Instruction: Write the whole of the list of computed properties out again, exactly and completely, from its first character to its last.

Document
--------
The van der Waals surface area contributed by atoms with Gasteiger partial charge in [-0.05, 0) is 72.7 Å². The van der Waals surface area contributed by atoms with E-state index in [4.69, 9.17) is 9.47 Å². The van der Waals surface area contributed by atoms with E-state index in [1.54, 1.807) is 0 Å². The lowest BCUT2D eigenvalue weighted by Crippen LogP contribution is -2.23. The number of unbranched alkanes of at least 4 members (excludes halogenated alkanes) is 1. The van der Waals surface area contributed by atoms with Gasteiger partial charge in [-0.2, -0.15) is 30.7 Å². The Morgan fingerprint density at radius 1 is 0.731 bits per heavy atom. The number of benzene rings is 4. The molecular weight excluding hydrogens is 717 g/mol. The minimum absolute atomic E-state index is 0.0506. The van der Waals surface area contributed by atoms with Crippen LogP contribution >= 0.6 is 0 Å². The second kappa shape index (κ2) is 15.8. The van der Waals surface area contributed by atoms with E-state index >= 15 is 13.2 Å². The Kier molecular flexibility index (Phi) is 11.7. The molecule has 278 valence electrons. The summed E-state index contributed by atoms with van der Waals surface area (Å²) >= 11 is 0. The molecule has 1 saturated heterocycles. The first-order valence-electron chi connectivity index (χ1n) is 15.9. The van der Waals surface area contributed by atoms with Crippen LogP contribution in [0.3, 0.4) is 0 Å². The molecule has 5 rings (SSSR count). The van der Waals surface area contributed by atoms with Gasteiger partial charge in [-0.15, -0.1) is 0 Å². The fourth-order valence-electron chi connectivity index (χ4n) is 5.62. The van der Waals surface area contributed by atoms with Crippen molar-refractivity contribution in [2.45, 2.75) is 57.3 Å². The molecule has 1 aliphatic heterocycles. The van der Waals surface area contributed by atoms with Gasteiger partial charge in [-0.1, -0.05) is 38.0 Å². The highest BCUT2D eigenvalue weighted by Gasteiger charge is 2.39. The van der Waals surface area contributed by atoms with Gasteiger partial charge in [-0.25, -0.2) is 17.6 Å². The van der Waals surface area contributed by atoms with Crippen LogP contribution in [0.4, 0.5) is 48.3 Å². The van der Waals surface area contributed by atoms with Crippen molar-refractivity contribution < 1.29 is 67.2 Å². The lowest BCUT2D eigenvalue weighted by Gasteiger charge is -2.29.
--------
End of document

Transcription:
The van der Waals surface area contributed by atoms with Gasteiger partial charge in [-0.05, 0) is 72.7 Å². The van der Waals surface area contributed by atoms with E-state index in [4.69, 9.17) is 9.47 Å². The van der Waals surface area contributed by atoms with E-state index in [1.54, 1.807) is 0 Å². The lowest BCUT2D eigenvalue weighted by Crippen LogP contribution is -2.23. The number of unbranched alkanes of at least 4 members (excludes halogenated alkanes) is 1. The van der Waals surface area contributed by atoms with Gasteiger partial charge in [-0.2, -0.15) is 30.7 Å². The Morgan fingerprint density at radius 1 is 0.731 bits per heavy atom. The number of benzene rings is 4. The molecular weight excluding hydrogens is 717 g/mol. The minimum absolute atomic E-state index is 0.0506. The van der Waals surface area contributed by atoms with Crippen LogP contribution >= 0.6 is 0 Å². The second kappa shape index (κ2) is 15.8. The van der Waals surface area contributed by atoms with E-state index >= 15 is 13.2 Å². The Kier molecular flexibility index (Phi) is 11.7. The molecule has 278 valence electrons. The summed E-state index contributed by atoms with van der Waals surface area (Å²) >= 11 is 0. The molecule has 1 saturated heterocycles. The first-order valence-electron chi connectivity index (χ1n) is 15.9. The van der Waals surface area contributed by atoms with Crippen LogP contribution in [0.3, 0.4) is 0 Å². The molecule has 5 rings (SSSR count). The van der Waals surface area contributed by atoms with Gasteiger partial charge in [-0.15, -0.1) is 0 Å². The fourth-order valence-electron chi connectivity index (χ4n) is 5.62. The van der Waals surface area contributed by atoms with Crippen molar-refractivity contribution in [2.45, 2.75) is 57.3 Å². The molecule has 1 aliphatic heterocycles. The van der Waals surface area contributed by atoms with Gasteiger partial charge in [-0.1, -0.05) is 38.0 Å². The highest BCUT2D eigenvalue weighted by Gasteiger charge is 2.39. The van der Waals surface area contributed by atoms with Gasteiger partial charge in [-0.25, -0.2) is 17.6 Å². The van der Waals surface area contributed by atoms with Crippen LogP contribution in [0.4, 0.5) is 48.3 Å². The van der Waals surface area contributed by atoms with Crippen molar-refractivity contribution < 1.29 is 67.2 Å². The lowest BCUT2D eigenvalue weighted by Gasteiger charge is -2.29.